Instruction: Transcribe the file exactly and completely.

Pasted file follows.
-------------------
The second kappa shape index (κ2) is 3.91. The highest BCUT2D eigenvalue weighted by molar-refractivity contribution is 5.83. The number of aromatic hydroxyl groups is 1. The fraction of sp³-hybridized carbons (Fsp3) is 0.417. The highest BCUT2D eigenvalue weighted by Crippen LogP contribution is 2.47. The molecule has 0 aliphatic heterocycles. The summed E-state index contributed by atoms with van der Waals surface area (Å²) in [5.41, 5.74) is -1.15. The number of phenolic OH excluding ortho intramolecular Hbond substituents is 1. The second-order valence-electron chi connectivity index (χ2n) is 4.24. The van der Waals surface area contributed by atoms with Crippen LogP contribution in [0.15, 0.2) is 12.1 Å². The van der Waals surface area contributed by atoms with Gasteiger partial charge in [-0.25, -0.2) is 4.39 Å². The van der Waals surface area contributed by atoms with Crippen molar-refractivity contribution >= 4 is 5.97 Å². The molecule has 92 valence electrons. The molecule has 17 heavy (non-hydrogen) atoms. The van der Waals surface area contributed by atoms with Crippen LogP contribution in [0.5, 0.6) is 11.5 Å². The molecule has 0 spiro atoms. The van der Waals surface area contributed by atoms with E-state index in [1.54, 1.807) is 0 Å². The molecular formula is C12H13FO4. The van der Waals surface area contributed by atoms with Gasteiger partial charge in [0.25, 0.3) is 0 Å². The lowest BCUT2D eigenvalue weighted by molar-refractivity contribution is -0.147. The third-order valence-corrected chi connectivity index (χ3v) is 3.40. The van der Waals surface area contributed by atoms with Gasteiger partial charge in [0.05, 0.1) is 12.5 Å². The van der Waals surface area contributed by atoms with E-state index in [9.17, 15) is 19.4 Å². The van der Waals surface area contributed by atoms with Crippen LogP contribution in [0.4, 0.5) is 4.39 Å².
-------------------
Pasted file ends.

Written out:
The second kappa shape index (κ2) is 3.91. The highest BCUT2D eigenvalue weighted by molar-refractivity contribution is 5.83. The number of aromatic hydroxyl groups is 1. The fraction of sp³-hybridized carbons (Fsp3) is 0.417. The highest BCUT2D eigenvalue weighted by Crippen LogP contribution is 2.47. The molecule has 0 aliphatic heterocycles. The summed E-state index contributed by atoms with van der Waals surface area (Å²) in [5.41, 5.74) is -1.15. The number of phenolic OH excluding ortho intramolecular Hbond substituents is 1. The second-order valence-electron chi connectivity index (χ2n) is 4.24. The van der Waals surface area contributed by atoms with Crippen LogP contribution in [0.15, 0.2) is 12.1 Å². The van der Waals surface area contributed by atoms with Gasteiger partial charge in [-0.25, -0.2) is 4.39 Å². The van der Waals surface area contributed by atoms with Crippen molar-refractivity contribution >= 4 is 5.97 Å². The molecule has 92 valence electrons. The molecule has 17 heavy (non-hydrogen) atoms. The van der Waals surface area contributed by atoms with Crippen LogP contribution in [0.5, 0.6) is 11.5 Å². The molecule has 0 spiro atoms. The van der Waals surface area contributed by atoms with E-state index in [1.54, 1.807) is 0 Å². The molecular formula is C12H13FO4. The van der Waals surface area contributed by atoms with Gasteiger partial charge in [0.25, 0.3) is 0 Å². The lowest BCUT2D eigenvalue weighted by molar-refractivity contribution is -0.147. The third-order valence-corrected chi connectivity index (χ3v) is 3.40. The van der Waals surface area contributed by atoms with Gasteiger partial charge in [0.05, 0.1) is 12.5 Å². The van der Waals surface area contributed by atoms with E-state index in [9.17, 15) is 19.4 Å². The van der Waals surface area contributed by atoms with Crippen LogP contribution in [0.4, 0.5) is 4.39 Å².